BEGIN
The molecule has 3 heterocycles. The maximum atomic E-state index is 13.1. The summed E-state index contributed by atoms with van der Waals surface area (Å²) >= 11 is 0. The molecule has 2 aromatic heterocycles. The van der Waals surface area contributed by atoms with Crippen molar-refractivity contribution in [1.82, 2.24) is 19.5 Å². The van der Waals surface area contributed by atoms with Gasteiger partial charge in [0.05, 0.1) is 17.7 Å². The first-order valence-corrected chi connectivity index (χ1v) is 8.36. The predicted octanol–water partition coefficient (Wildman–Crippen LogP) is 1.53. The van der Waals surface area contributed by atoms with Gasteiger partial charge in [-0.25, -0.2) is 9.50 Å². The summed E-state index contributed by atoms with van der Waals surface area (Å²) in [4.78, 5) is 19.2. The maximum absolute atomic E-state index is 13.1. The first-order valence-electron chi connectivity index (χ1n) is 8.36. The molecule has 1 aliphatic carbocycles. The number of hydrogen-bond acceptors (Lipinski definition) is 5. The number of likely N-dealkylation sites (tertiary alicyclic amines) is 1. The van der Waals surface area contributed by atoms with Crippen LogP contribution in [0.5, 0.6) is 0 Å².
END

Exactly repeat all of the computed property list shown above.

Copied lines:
The molecule has 3 heterocycles. The maximum atomic E-state index is 13.1. The summed E-state index contributed by atoms with van der Waals surface area (Å²) >= 11 is 0. The molecule has 2 aromatic heterocycles. The van der Waals surface area contributed by atoms with Crippen molar-refractivity contribution in [1.82, 2.24) is 19.5 Å². The van der Waals surface area contributed by atoms with Gasteiger partial charge in [0.05, 0.1) is 17.7 Å². The first-order valence-corrected chi connectivity index (χ1v) is 8.36. The predicted octanol–water partition coefficient (Wildman–Crippen LogP) is 1.53. The van der Waals surface area contributed by atoms with Gasteiger partial charge in [-0.25, -0.2) is 9.50 Å². The summed E-state index contributed by atoms with van der Waals surface area (Å²) in [4.78, 5) is 19.2. The maximum absolute atomic E-state index is 13.1. The first-order valence-electron chi connectivity index (χ1n) is 8.36. The molecule has 1 aliphatic carbocycles. The number of hydrogen-bond acceptors (Lipinski definition) is 5. The number of likely N-dealkylation sites (tertiary alicyclic amines) is 1. The van der Waals surface area contributed by atoms with Crippen LogP contribution in [0.5, 0.6) is 0 Å².